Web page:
Open Book runs three weekly drop-in sessions in Edinburgh, which are open to everyone:
Tuesdays 10:30-11:30am in the cafe of the National Library Scotland
Wednesdays 1-2pm in ‘The Space’ at the Scottish Poetry Library
Thursdays 10:30-11:30 at the Botanic Cottage, Royal Botanic Gardens
Feel free to join us!
Open Book also regularly runs creative writing workshops with our public/drop in groups and other weekly groups. Check our Events page for details.
Open Book is preparing for our annual creative writing and reading sessions for Book Week Scotland, supported by Scottish Book Trust and the City of Literature, Edinburgh. This year’s sessions will explore the theme of ‘secrets and confessions’, responding to the Book Week Scotland book on the subject.
Open Book will be running these supported workshops in the following of our regular groups:
Monday 21st November, Grassmarket Community Project, 11-1pm
Monday 21st November, St Joseph’s House, Little Sisters of the Poor, 2-4pm (NOT open to the public)
Tuesday 22nd November, National Library of Scotland, 10-12pm
Wednesday 23rd November, HMP Low Moss
Thursday 24th November, Botanic Cottage, 10:30-12:30
Friday 25th November, St Andrew’s Hospice (Airdrie), 11-12pm (NOT open to the public)
Scottish Book Trust is supporting a hundreds of events for Book Week Scotland – find out more here: http://www.scottishbooktrust.com/events
We organise and run weekly shared reading sessions for adults in the community, young adults in community programmes and the elderly in Scotland. Part of a book and a poem are read aloud during these relaxed and informal sessions, with an Open Book Lead Reader on hand to help guide the discussion. We also regularly run creative writing sessions for our readers, using the material the group is reading as inspiration to create new writing. We also arrange and fund visits by these groups to the Edinburgh International Book Festival in August, linking the authors we see on the visit to the reading materials we use in our sessions. In 2015 and 2016, Open Book also presented three shared reading sessions for the public at the Edinburgh International Book Festival as a part of their workshop programme.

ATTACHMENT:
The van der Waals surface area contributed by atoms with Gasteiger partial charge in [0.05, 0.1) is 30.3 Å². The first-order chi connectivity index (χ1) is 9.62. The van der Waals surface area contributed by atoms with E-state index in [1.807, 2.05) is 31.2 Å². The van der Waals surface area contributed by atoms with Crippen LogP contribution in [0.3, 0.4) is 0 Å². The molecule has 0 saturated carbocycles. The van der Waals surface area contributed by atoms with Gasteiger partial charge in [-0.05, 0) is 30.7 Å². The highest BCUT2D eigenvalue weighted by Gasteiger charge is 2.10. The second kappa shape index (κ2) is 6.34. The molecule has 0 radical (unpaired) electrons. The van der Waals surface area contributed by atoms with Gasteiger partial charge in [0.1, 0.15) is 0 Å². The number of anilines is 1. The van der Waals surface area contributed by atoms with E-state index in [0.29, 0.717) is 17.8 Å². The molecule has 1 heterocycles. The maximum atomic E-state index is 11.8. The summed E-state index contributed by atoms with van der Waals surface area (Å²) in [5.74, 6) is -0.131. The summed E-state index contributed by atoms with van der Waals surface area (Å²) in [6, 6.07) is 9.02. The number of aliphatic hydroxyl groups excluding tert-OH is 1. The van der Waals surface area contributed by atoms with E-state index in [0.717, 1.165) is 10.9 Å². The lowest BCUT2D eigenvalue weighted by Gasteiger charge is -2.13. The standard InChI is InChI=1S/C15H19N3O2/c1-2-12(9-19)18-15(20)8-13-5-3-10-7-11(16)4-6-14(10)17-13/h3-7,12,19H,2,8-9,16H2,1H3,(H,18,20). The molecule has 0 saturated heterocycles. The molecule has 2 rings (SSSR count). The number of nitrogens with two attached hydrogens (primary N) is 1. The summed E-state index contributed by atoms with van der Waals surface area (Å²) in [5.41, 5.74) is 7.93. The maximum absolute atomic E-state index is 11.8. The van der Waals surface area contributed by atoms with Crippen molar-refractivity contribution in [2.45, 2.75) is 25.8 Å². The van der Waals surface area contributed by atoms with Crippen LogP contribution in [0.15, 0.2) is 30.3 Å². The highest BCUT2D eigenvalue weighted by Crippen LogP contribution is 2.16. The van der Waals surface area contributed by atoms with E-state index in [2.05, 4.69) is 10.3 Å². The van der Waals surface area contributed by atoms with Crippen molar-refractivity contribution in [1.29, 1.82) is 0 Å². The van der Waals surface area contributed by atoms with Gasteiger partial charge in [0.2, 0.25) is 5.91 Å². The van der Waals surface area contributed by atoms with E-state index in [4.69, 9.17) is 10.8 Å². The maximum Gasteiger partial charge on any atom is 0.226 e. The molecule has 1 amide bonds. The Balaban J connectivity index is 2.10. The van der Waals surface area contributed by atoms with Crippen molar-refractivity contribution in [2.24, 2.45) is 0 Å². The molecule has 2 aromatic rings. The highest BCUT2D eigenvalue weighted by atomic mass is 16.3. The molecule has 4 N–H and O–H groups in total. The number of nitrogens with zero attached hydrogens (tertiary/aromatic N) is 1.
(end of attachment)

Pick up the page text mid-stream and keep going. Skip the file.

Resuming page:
In addition to the weekly groups and the annual visit to EIBF, Open Book offers other regular opportunities to our readers. In 2016, Open Book group members attended additional author visits, plays at the Lyceum Theatre, creative writing workshops during Book Week Scotland and hosted a World Book Night event (organised and executed entirely by the members of one of our community groups). As Open Book grows, these additional opportunities form an increasing part of our annual programme.
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Marjorie was born in New Orleans, spent her childhood in Tehran, and lived in San Diego, Washington DC and New York before moving to the UK in 1999. She holds a BA in English Literature, a JD in law, and in 2015 received an MSc in Creative Writing (Poetry) from the University of Edinburgh. Marjorie’s poems have won prizes, been widely published in journals and anthologies in the UK and USA, appeared in The Scotsman, and been performed on BBC Radio 4. She is the founder of The Belonging Project, a series of workshops and readings asking participants to consider the ﬂight, journey and assimilation of refugees. Marjorie currently works as Engagement Development Manager at the Scottish Poetry Library. Marjorie also regularly performs her work, most recently at the St Magnus Festival, the Scottish Parliament, StAnza, the Rosslyn Chapel, the Dundee Literary Festival, the Wigtown Book Festival and Jupiter Artland, where she was Poet in Residence from 2014- 2016. Currently on her bedside table are Paul Auster’s 4 3 2 1 and Claire Askew’s This Changes Things.
Claire moved from Carnoustie where she grew up to Edinburgh to study law. After a brief spell working in London she settled back in Edinburgh where she lives with her husband, three kids and resolutely no pets. Trying to dispel the theory that you can’t teach an old dog new tricks, Claire is attempting to learn the flute and enjoys (occasionally) dusting off her hockey stick for a game. She is particularly interested in how the enjoyment and benefits of shared reading are increased by engaging the readers in creative writing (a theory advocated by Marjorie for years!) Currently on her beside table are a prized second-hand copy of Tim Seibles poetry collection Fast Animal, Anthony Doerr’s All The Light We Cannot See and a brilliant book light that she was given for Christmas and which means she can stay up reading far later than she ought to without disturbing her long suffering husband.